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Children's LiteratureTeachers often bemoan the loss of interest in nursery rhymes because they have traditionally been one of the earliest listening and learning experiences for children. They prepare youngsters for the notions of pattern and rhyme. They are often repetitive, which is both comforting and instructive. They are usually silly, adding an element of humor that makes reading fun. Now some of the favorite nursery rhymes and songs have become small board books with holes, each with a different illustrator. In this case, each hole shows a new animal on the farm. The sound each animal makes shows through the hole on the left side of the page. The illustrations are colorful and crowd onto each page without much attention to proportion, but they are fun and will appeal to the newest young book lovers. The final page with all the animals is quite a busy, colorful scene of barnyard confusion. Part of the "Board Books with Holes" series. 2001, Child's Play, Ages 3 mo. to 3.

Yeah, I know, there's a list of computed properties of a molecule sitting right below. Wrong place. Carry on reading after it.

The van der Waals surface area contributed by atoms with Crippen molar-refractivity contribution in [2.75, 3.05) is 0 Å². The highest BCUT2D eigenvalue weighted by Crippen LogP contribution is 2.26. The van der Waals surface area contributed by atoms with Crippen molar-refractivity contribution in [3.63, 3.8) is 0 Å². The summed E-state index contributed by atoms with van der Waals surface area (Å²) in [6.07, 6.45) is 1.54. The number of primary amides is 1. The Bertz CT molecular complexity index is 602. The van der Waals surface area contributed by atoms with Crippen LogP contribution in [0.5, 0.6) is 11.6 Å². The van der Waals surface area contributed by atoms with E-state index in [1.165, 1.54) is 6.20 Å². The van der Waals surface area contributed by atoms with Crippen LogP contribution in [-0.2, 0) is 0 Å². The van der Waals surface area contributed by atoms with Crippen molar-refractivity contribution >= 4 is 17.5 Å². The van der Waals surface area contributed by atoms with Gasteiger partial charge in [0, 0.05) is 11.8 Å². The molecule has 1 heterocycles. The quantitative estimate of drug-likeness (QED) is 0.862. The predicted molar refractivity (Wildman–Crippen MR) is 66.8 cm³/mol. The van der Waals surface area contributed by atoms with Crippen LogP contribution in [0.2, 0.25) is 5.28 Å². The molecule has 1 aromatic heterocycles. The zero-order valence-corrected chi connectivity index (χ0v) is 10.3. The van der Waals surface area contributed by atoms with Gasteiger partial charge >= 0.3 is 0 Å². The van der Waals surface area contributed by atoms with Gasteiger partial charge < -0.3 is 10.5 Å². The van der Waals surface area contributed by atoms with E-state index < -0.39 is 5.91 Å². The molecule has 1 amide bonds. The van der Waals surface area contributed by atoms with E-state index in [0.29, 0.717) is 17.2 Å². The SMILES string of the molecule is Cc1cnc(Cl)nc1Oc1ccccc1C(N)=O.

— Karen Leggett